Fujifilm doesn't help things by using percentages, as in "400% improvement." 400% improvement of what? Taken literally, that would mean that if the S2 Pro managed 7 stops of range, the S3 Pro would manage 56 stops. No, that can't be what they meant. A diagram on the Japanese Fujifilm site produces the answer: a "normal" exposure is 100%, so 400% represents two stops of dynamic range increase (100->200 = 1 stop, 200->400 = 2 stops). The diagram itself would fail all the Tufte standards for representing data, and percentages are expressed against a known value (technically the way Fujifilm represents 400% is 400% of no exposure), but we'll let that go.

Here's where things get fuzzy. Most of us have learned to set exposures by punching our histograms as far "right" as possible without blowing anything out. The thing is, what does the S3 Pro histogram show? There's no question in my mind that the histogram integrates data when the expanded dynamic range is active, but remember that the camera is consolidating two exposures into one, so I think we're seeing the results of the integration, not necessarily the change in dynamic range. That's a subtle difference, but it is an important one, I think. You can see this by running a test with dynamic range off, on, and at different levels--the overall histogram will change if there's enough dynamic range for the camera to start integrating.

Is this what you expected (see right column explanation)? Essentially, more of the scene range is "compressed" into the available bits (here 8 bits), which reduces apparent contrast. As a proof of the high end range, I grabbed the gamma slider and moved it to .11 (it's normally at 1.0), which revealed this:

Now you should be able to see just how much extra highlight detail is being retained (note all the white empty spots on the righthand Standard D-RNG shot and how there's corresponding detail in the WIDE2 D-RNG shot on the left). As it turns out, I've still got a bit of blowout in the WIDE2 D-RNG shot, most notably the rim of the shore. At the other end, I was able to pull up virtually the same level of detail in the near pond:

The difference here isn't the shadow detail retained, it's that I had to use far less gamma adjustment to get to it (2.4 versus 2.7). (Note: someone remarked to me that I was forgetting that this change would increase noise in the righthand image. No, it doesn't, actually, at least not other than any rounding error caused by the gamma change. The data from the R sensor is exactly the same between the two images, but is recorded at a lower bit value to leave room at the top to integrate the extra highlight data. In this example, the mean bit value was in the 30's, so there probably was a small bit of rounding error generated in my change, but I couldn't detect any changes in noise values.)

Same exposure settings for both shots. On the left, D-RNG WIDE2, on the right D-RNG Standard. While at first the righthand image may be more engaging due to the increase in contrast, close examination shows that all along the right snowbank we've got blown highlights (and right in the bridge between banks, too). Likewise, the near pool of water is darker (mean of 31, Std Dev of 7, versus mean of 38, Std Dev of around 8 for the expanded dynamic range image).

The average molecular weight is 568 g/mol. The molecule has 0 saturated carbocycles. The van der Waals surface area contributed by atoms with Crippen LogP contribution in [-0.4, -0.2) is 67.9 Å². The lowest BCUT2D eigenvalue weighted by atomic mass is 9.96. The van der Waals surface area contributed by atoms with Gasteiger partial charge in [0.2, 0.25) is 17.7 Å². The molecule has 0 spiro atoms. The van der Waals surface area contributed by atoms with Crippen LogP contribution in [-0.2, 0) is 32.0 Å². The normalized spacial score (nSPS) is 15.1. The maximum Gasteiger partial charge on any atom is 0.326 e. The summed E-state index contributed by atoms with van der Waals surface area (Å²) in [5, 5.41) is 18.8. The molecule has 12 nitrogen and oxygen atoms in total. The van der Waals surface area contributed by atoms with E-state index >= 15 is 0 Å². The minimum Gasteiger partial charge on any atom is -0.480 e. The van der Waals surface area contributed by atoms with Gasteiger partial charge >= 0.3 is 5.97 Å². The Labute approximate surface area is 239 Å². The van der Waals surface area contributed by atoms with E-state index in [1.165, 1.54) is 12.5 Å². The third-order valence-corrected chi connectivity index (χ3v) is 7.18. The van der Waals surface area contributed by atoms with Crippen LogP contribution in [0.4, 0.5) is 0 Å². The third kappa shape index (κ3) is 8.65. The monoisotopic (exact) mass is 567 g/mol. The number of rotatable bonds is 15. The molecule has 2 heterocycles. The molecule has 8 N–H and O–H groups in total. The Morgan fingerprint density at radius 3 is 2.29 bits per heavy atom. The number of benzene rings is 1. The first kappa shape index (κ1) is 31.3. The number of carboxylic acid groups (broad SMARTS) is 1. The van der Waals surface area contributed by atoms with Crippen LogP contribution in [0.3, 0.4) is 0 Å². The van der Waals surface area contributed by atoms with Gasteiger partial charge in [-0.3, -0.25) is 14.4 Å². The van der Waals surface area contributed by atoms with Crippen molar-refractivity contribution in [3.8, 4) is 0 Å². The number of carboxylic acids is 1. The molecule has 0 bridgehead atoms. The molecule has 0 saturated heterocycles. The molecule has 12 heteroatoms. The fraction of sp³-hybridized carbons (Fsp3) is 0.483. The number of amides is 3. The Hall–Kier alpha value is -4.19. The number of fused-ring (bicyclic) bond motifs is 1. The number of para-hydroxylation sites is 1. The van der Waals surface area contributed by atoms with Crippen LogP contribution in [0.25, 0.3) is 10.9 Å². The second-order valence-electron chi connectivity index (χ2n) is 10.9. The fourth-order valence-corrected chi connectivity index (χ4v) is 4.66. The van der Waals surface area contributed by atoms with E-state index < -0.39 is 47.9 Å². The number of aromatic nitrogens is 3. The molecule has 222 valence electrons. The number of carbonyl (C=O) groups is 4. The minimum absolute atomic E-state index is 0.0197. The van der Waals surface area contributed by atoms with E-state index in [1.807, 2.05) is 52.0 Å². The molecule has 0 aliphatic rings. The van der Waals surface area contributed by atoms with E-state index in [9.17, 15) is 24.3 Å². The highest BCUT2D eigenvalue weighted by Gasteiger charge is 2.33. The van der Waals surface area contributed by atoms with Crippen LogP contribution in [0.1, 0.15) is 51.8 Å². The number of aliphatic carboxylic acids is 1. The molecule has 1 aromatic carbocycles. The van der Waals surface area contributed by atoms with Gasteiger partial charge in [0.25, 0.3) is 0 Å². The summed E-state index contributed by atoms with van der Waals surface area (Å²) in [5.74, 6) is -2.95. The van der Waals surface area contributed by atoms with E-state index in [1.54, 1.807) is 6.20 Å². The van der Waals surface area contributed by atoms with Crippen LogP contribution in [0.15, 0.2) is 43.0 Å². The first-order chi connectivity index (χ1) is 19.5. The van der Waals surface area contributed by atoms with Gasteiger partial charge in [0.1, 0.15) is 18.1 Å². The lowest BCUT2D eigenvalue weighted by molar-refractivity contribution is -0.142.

What's happening is a "curving" of exposure data, not an extension of data beyond 255. Let me explain. Let's say we had our top values hit 255 in normal dynamic range, indicating that some have been blown out. The camera doesn't record values ABOVE 255 for expanded dynamic range. No, instead it pushes the rest of the values down somewhat (remember those noise test charts, above?) and also uses the secondary photosites to render the highlight data. A value that might have been 245 with normal dynamic range may now be 230 with the dynamic range extended. What's that translate to in stops?

Again, Fujifilm's hint seems to imply three stops are possible. In reality, pushing a lot of wide dynamic range scenes at the camera (it conveniently snowed just after I got the camera ;~), I see one to maybe two stops of overall improvement, which puts us within shouting distance of Fujifilm's claim (once you figure out what 400% represents ;~). There certainly is an improvement, but trying to put an exact value on it for any scene has proven to be a very difficult proposition. Like I said, the main photosite values tend to get shifted during the integration, which complicates things. Overall, the expanded dynamic range shots tend to look "flatter" than the non, which is as you would expect.

(An aside: the ColorChecker chart fits within the dynamic range of every digital camera I've tested. Thus, you can't simply take the chart and shoot it with both dynamic range on and off to determine what is going on. What happens in that case is that values get pushed downwards and the bottom to top value is compressed. In the case of the ISO tests, the expanded dynamic range had a pixel value range of 175 while the standard dynamic range had a pixel value range of 189.2. So first, you have to find subjects that'll extend outside the standard dynamic range. Then you have to figure out how to reset the exposure.)

Let's try tackling this from another angle. One thing I noticed right away was that areas of blowout were reduced dramatically at the same exact exposure when I switched to wide dynamic range (at any of the three settings, actually) in high contrast scenes. But at the other end, I'm not seeing much more or less shadow detail; sometimes I see a bit of compression of shadow detail. This led me to a few new experiments. My conclusion: the S3 Pro joins the D1x and SLR/n as excellent high-key cameras. (If you don't know what high-key style means, it's a type of photography where most, if not all, of the elements are middle gray or brighter; i.e., very little deep shadow. Some proponents go so far as to only shoot against bright backgrounds that often just blow out.) In scenes that would challenge a D70, the S3 Pro does just fine once you find the magic exposure.